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Africa

A woman at a clinic in Mogadishu holds the paperwork she will need to complete to receive care for her infant.

A Violent Prone, Poor People Zone

The Dadaab Refugee Camp and the Eastleigh neighborhood of Nairobi have seen an influx of hundreds of thousands of Somalis seeking a better life—but, as often as not, Kenya can offer them little.

 

The Fire: The Price of Oil in Africa

Nigeria should be a massively rich country. It’s the most populous nation in Africa and the world’s sixth leading oil producer. Over a quarter trillion dollars in oil has been lifted from Nigerian soils and waters in the last four decades. But after years of military rule and rampant corruption, fueled by these oil monies, the country is mired in billions of dollars in debt and is wracked by poverty.

On Dambudzo Marechera: The Life and Times of an African Writer

The second sentence in The House of Hunger is: The sun was coming up. It must have seemed pretty sunny and promising on the plane after the initial difficulties. But then the third sentence reads: I couldn’t think where to go. With Dambudzo things always had a way of falling apart just at the moment when they seemed most promising. In Berlin he was promptly arrested by the frontier police and threatened with deportation to London. By the time he was rescued by the conference organizers, the news had spread through the conference halls that a writer was being detained. The festival, tagged “Berlin International Literature Days,” had brought to Berlin almost all the prominent African writers: Bessie Head, Chinua Achebe, Wole Soyinka, Dennis Brutus, Nuruddin Farah, and many others. When he finally arrived at the festival hall, Marechera—perhaps the youngest writer there at twenty-seven—was already a star. Though his name was not on the leading list that night, he was given the opportunity to read. He gave an impassioned reading from The House of Hunger, which was greeted by a standing ovation, and from that moment on, the German media had discovered a hero. The truth is that the audience had never met an African writer quite like Marechera before—a man with such a sense for the dramatic, a man to whom the boundary between the fictitious and the real is so thin as to be almost nonexistent. He was hijacked from the main conference by another, left-leaning, group who had organized an alternative conference and who now wanted him to give a press conference on his “travails” in the hands of the German police.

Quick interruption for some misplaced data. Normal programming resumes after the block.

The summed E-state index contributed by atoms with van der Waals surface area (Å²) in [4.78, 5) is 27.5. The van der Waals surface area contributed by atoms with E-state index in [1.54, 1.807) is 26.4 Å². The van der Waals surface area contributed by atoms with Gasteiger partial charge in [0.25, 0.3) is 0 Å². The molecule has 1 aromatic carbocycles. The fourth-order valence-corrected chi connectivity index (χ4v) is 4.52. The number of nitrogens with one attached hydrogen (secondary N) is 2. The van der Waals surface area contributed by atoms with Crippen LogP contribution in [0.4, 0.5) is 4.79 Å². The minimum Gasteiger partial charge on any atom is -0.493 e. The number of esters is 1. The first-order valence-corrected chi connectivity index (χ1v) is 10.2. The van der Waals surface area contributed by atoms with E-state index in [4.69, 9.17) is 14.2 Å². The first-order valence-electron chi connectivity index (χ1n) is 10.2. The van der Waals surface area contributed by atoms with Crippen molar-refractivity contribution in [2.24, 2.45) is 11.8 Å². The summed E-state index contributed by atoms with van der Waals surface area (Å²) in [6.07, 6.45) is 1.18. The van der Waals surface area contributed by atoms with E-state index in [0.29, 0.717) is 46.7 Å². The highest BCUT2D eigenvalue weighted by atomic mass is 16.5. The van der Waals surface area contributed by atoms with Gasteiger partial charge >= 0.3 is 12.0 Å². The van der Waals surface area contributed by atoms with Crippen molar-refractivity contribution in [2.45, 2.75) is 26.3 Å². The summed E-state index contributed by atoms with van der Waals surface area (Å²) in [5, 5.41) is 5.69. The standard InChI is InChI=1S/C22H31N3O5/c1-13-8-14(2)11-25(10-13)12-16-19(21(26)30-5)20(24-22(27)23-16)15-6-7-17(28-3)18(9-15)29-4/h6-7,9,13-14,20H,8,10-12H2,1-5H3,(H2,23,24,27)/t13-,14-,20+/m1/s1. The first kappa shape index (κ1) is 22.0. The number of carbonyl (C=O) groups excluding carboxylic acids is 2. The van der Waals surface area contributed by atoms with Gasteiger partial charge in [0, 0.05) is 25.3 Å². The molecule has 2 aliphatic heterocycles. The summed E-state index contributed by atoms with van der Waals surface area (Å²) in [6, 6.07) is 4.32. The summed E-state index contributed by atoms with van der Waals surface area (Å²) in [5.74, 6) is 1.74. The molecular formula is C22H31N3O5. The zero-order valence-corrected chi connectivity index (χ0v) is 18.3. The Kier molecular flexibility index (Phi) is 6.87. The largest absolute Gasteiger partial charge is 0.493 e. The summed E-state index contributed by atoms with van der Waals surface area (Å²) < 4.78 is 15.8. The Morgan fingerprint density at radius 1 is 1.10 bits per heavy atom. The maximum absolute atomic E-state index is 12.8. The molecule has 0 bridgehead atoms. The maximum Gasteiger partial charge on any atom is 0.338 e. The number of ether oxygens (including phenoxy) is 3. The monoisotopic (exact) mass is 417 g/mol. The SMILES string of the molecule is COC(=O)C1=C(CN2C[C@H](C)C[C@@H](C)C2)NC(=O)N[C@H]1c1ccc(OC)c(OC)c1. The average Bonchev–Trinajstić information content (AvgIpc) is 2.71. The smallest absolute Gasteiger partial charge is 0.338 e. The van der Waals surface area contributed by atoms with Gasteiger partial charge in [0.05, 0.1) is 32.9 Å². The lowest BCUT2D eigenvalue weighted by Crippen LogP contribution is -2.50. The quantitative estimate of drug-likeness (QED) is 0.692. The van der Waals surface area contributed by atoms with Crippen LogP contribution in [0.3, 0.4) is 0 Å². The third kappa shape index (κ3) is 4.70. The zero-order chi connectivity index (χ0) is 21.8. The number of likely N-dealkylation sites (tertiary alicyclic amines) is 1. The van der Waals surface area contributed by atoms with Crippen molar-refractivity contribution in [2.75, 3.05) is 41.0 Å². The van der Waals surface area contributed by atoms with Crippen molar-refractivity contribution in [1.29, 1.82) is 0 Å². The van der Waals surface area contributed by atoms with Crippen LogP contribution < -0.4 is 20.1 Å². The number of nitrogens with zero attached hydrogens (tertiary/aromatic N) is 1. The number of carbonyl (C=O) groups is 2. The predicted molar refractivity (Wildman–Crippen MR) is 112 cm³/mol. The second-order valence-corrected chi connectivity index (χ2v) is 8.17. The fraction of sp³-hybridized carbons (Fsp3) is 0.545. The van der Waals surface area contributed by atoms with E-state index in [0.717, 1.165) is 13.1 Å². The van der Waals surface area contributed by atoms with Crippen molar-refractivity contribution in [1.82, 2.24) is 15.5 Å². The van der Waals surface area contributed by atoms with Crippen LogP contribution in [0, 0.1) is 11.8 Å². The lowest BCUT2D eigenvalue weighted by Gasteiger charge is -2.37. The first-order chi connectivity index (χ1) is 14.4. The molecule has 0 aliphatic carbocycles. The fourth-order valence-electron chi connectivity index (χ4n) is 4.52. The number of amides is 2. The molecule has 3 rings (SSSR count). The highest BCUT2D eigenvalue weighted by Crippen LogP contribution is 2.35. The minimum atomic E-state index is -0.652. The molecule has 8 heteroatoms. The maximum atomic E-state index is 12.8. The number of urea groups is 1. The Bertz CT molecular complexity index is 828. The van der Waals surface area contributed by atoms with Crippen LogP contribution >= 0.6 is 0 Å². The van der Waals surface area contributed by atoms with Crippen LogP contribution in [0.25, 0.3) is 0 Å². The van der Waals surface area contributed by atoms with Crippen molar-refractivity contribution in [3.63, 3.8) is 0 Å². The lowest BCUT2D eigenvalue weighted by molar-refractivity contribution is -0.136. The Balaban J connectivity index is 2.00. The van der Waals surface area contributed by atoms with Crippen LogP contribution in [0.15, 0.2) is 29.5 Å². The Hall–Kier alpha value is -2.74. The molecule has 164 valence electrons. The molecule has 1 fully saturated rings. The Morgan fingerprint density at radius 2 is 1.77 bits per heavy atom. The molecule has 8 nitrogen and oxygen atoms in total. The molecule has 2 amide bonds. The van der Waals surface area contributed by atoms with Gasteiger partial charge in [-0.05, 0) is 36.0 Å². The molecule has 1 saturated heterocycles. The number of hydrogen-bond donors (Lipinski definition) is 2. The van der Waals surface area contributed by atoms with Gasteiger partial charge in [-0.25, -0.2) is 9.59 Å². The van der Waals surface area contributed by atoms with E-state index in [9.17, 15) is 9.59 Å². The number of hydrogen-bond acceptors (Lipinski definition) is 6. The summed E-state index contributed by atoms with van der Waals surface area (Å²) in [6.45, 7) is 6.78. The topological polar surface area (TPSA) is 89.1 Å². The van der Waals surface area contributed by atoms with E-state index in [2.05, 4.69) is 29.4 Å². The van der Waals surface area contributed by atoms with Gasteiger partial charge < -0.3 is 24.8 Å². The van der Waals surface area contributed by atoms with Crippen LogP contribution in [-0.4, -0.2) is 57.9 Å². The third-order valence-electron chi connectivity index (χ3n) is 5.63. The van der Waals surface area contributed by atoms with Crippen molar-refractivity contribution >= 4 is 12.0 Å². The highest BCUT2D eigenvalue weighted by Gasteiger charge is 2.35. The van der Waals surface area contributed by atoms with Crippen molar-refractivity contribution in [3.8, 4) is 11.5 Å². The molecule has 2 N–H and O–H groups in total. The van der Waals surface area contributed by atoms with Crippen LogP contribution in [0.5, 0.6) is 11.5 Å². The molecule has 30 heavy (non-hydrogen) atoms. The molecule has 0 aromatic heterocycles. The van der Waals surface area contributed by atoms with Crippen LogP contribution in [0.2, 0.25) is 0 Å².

Genocide In Rwanda

It is more than sixty years since the end of World War II, when the world became aware of the Holocaust, the Third Reich’s conscious decision to murder every Jewish man, woman, and child in German-occupied Europe. The Nazi state-sponsored murder of six million Jews was subsequently labeled genocide, a term unknown before the war, but first used by Raphael Lemkin in his book Axis Rule in Occupied Europe, Laws of Occupation-Analysis of Government, Proposals for Redress, published in the United States in 1944. A Jewish refugee who fled Warsaw when Nazi Germany invaded Poland in 1939, Lemkin eventually made his way to the United States, where he taught law at Yale University, and subsequently contributed to the passage of the United Nations Convention on the Prevention and Punishment of the Crime of Genocide in December 1948. Lemkin had faith that the implementation of the genocide convention would “never again” allow a state to murder a people as was the case with Hitler’s “Final Solution.” In time, the Holocaust emerged as the paradigm case of genocide, whereby all future instances of state-directed mass murder would be measured against the Nazi annihilation of the Jews.

The Scourge of AIDS in Africa

In August 2001, I was strapped into the passenger seat, speeding along the highway between Johannesburg and Pretoria, the capital of South Africa. On the edge of every shantytown and encampment, we passed two invariable landmarks: shacks with men sel [...]

AIDS and Africa’s Hidden War

One October evening in 2001, in an impoverished shantytown in the Northern Cape Province of South Africa, David Potse entered the house of a former girlfriend, and raped her 9-month-old daughter. The child was later taken to a nearby hospital, where her internal injuries were found to be so severe that she nearly died. The nurses nicknamed her “Baby Tshepang” which means “have hope.” After a series of operations, she miraculously survived. Potse was apprehended soon afterwards. At his trial, he said that he was out drinking on the night of the assault. However, DNA tests showed his semen was present in the child’s rectum, and his current girlfriend testified that she walked in on him during the rape. Potse was sentenced to life in prison in 2002.

The Underground Economy of AIDS

In 2001, a group of scholars at University of California, San Francisco came up with a scheme that they hoped would protect African women from HIV. They had been working in Zimbabwe, a poor, politically troubled nation in Southern Africa, where the epidemic had killed more than a million people over two decades. Virtually everyone in Zimbabwe was aware of AIDS. The country had been exposed to anti-AIDS media campaigns since the 1980s and a school-based AIDS education program since 1994. Nevertheless, by 2001, around a quarter of all Zimbabwean adults were infected with HIV, and the virus was spreading rapidly, especially among teenage girls. It was urgent for researchers like them to come up with a solution.

 

The Edge of Nowhere

February 2003 We drive out of Niamey, the capital of Niger, through a mishmash of taxis and trucks and camels and goats and endless streams of people walking. After about ten kilometers, we stop at a checkpoint and pay a toll. A sticker is affixed t [...]

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